One of the best things about traveling to strange places in the world is trying the local food and drink. This isn’t always a pleasant experience, but at least it makes for a good story, and it can give a real insight into local culture at the same time.
Here are what I think are the top 5 local Tibetan tastes that must be tried in Tibet …
1) Tea in all its forms. For a crowd-pleaser you really can’t go past the deliciously warming cha ngarmo (sweet tea): heated milk that’s been flavored with sugar and black tea. Cha ngarmo is the drink of choice for many city-Tibetans these days because it’s easy to make and really very tasty.
But while it’s easy to just stick with the sweet tea, I think that all visitors to Tibet should definitely try cha suma (butter tea) at least once. No one ever really forgets their first taste of butter tea: the initial hesitation at the smell of warm salty butter, the almost slimy texture of the tea, the difficult task of finishing the whole cup, and the funny feeling that’s left in your stomach if you accidentally drank too much at once. Tibetan butter tea is popular with nomads and farmers around the country – the mixture of black tea plus butter and salt instead of milk and sugar is supposed to help their bodies to stay strong and warm in the extreme weather of the high plateau. The quality of the tea depends on the freshness of the butter that’s used, and can range from rancid and barely palatable to light and subtle – choose poorly and you may suffer for hours after, but a good brew may change your mind about the drink entirely.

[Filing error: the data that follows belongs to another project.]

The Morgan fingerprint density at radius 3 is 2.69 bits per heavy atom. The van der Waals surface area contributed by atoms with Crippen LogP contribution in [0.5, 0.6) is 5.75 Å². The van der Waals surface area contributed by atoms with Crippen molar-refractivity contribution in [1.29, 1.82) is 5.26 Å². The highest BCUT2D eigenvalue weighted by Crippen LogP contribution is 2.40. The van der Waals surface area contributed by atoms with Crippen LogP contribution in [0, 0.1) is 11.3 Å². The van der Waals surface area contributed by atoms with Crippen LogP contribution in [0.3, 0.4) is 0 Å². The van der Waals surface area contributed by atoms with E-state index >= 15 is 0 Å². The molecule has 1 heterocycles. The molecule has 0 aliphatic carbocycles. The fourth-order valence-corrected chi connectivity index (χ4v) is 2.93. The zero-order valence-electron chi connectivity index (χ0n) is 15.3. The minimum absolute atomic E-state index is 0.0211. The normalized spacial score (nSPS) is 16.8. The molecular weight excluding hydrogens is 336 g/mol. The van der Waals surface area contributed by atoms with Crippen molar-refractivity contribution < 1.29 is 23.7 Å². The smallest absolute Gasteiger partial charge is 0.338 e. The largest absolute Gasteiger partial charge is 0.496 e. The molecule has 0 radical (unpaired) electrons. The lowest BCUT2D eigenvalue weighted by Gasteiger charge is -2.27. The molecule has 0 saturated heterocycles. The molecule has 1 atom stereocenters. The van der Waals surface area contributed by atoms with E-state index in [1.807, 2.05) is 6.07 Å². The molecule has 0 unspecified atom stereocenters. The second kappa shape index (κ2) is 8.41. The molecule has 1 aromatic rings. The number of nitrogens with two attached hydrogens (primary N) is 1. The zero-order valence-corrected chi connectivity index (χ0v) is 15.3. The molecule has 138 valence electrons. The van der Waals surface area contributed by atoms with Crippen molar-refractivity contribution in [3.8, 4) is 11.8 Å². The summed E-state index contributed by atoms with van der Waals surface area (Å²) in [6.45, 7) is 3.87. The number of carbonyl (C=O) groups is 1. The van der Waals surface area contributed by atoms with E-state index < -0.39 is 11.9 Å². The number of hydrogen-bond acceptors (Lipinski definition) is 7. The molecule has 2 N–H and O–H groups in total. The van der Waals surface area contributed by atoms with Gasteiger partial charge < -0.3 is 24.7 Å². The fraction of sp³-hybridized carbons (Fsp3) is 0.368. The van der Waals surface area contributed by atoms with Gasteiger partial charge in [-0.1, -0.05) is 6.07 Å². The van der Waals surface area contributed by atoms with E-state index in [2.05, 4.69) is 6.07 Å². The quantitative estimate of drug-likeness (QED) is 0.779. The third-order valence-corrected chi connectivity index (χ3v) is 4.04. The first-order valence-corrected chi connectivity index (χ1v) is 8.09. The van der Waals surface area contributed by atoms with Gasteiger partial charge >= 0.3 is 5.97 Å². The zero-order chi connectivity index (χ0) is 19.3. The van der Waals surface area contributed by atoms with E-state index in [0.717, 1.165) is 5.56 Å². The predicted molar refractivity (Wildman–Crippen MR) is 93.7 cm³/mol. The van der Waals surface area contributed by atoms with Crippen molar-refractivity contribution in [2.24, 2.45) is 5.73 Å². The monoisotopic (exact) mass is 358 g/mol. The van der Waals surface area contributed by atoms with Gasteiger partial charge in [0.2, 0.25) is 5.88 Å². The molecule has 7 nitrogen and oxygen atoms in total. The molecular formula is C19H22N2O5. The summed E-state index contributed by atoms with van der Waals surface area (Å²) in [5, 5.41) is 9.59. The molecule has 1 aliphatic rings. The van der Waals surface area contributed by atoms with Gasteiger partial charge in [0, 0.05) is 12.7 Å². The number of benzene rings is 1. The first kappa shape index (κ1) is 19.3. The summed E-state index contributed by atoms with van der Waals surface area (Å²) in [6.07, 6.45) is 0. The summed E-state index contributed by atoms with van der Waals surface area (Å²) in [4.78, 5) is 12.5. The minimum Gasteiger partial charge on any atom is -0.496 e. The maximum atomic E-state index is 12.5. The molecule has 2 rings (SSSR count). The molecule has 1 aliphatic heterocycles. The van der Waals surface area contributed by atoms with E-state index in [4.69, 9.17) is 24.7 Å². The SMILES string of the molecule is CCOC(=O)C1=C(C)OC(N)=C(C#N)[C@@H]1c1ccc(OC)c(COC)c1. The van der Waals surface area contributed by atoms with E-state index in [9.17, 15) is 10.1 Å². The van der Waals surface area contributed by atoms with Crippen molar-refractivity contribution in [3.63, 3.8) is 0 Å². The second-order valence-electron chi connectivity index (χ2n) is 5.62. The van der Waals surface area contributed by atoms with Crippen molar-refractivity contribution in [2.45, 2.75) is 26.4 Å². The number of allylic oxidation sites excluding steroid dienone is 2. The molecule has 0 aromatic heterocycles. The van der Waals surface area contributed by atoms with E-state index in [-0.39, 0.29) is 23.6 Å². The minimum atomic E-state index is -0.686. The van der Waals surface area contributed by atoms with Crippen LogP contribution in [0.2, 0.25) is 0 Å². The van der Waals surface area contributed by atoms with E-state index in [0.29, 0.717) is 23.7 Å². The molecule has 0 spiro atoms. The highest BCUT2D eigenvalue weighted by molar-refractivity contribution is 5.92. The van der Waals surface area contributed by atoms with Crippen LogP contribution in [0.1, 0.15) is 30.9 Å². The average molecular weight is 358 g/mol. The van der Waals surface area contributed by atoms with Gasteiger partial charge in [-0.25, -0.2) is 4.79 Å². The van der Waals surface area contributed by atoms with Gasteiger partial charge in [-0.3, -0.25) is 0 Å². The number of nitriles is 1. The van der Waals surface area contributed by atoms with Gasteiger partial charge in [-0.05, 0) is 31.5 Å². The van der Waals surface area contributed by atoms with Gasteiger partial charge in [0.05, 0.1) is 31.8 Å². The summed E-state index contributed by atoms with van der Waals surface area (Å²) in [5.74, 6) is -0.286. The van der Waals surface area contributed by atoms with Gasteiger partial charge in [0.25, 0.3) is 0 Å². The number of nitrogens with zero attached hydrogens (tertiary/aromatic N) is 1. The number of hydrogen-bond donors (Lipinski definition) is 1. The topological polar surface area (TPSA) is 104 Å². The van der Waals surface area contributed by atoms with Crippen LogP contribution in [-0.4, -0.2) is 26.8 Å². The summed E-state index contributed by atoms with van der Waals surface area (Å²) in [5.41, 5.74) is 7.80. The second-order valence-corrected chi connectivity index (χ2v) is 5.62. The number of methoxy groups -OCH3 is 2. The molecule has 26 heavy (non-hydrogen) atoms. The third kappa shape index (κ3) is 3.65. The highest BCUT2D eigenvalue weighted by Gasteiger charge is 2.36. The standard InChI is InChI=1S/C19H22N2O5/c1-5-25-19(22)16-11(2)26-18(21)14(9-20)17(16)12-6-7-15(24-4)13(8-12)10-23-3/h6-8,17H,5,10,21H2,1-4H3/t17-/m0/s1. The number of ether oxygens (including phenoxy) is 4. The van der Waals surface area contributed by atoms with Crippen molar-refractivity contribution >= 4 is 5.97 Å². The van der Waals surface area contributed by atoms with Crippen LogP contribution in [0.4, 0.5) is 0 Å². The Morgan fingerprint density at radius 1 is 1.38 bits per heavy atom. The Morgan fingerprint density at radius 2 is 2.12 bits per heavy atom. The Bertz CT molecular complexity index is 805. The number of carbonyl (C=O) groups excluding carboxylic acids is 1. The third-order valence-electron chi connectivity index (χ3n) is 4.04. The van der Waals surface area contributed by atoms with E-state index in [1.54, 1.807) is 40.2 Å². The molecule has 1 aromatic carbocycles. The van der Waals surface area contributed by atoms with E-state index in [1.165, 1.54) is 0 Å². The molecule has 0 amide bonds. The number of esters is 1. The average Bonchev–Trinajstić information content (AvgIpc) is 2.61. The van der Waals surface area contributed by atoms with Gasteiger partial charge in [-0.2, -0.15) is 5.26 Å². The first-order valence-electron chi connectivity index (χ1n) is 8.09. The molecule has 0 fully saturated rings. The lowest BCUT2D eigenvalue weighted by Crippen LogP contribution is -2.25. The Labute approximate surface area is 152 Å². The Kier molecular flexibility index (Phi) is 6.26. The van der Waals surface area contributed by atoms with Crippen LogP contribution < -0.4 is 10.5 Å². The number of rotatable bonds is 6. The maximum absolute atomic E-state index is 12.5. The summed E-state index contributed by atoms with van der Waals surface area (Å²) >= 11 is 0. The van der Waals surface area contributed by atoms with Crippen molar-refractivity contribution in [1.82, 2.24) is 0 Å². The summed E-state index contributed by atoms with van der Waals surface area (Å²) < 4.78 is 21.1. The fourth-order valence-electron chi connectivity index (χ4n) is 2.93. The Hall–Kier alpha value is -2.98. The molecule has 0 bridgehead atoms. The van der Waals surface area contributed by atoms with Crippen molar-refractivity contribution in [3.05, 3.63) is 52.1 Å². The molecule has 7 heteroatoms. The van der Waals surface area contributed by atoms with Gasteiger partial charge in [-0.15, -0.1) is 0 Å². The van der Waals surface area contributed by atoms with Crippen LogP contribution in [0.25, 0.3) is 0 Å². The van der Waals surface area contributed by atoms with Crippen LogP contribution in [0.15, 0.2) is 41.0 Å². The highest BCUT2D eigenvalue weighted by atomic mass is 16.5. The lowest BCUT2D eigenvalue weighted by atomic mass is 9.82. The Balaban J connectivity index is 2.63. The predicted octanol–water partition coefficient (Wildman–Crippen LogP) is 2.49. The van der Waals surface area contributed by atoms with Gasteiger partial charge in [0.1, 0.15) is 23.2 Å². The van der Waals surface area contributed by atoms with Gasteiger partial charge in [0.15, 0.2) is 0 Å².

2) Churra: Tibetan cheese. When I first heard about Tibetan cheese I thought “Great, I love cheese!” And oh how disappointed I was to find that it more closely resembled a funky flavored gobstopper than any kind of cheese I had ever known. Due to the lack of refrigeration across most of the Tibetan plateau food needs to be made to last months without deteriorating, thus many popular every-day snacks come dried. Churra is one such food – in the process of making it the final stage involves drying it into little cubes or sometimes flakes that become so solid and hard that when eaten they must be sucked for several minutes before a first tentative bite can be made. The texture is only one part of it though … I know no other way to accurately describe the flavor of churra other than to compare it to foot odor. Yes, I am recommending that you eat something that tastes like foot odor. Why? Because it’s an integral part of Tibetan culture – pilgrims snack on it throughout the day as they visit temples, nomads use it to stave off thirst when they can’t get fresh water to drink, and it’s commonly added to tsampa along with butter tea to make a morning meal. And who knows – maybe you might end up liking it more than I do.